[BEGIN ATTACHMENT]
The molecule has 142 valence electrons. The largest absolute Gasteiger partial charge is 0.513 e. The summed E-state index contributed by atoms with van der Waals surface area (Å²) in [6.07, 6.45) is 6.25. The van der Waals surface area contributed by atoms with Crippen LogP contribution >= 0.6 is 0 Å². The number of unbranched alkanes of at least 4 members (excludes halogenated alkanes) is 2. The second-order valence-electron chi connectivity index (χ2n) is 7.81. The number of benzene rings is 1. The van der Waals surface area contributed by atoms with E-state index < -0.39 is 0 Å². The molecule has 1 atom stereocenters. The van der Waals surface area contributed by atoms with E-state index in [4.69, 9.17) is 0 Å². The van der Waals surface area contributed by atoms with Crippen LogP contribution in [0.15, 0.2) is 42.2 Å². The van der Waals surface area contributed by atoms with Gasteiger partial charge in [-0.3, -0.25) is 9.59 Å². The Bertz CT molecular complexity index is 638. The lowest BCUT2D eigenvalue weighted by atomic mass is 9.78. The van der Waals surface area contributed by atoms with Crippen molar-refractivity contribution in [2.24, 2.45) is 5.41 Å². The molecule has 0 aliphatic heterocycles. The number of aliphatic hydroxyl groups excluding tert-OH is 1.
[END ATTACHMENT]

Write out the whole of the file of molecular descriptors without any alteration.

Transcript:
The molecule has 142 valence electrons. The largest absolute Gasteiger partial charge is 0.513 e. The summed E-state index contributed by atoms with van der Waals surface area (Å²) in [6.07, 6.45) is 6.25. The van der Waals surface area contributed by atoms with Crippen LogP contribution >= 0.6 is 0 Å². The number of unbranched alkanes of at least 4 members (excludes halogenated alkanes) is 2. The second-order valence-electron chi connectivity index (χ2n) is 7.81. The number of benzene rings is 1. The van der Waals surface area contributed by atoms with E-state index < -0.39 is 0 Å². The molecule has 1 atom stereocenters. The van der Waals surface area contributed by atoms with E-state index in [4.69, 9.17) is 0 Å². The van der Waals surface area contributed by atoms with Crippen LogP contribution in [0.15, 0.2) is 42.2 Å². The van der Waals surface area contributed by atoms with Gasteiger partial charge in [-0.3, -0.25) is 9.59 Å². The Bertz CT molecular complexity index is 638. The lowest BCUT2D eigenvalue weighted by atomic mass is 9.78. The van der Waals surface area contributed by atoms with Crippen molar-refractivity contribution in [2.24, 2.45) is 5.41 Å². The molecule has 0 aliphatic heterocycles. The number of aliphatic hydroxyl groups excluding tert-OH is 1.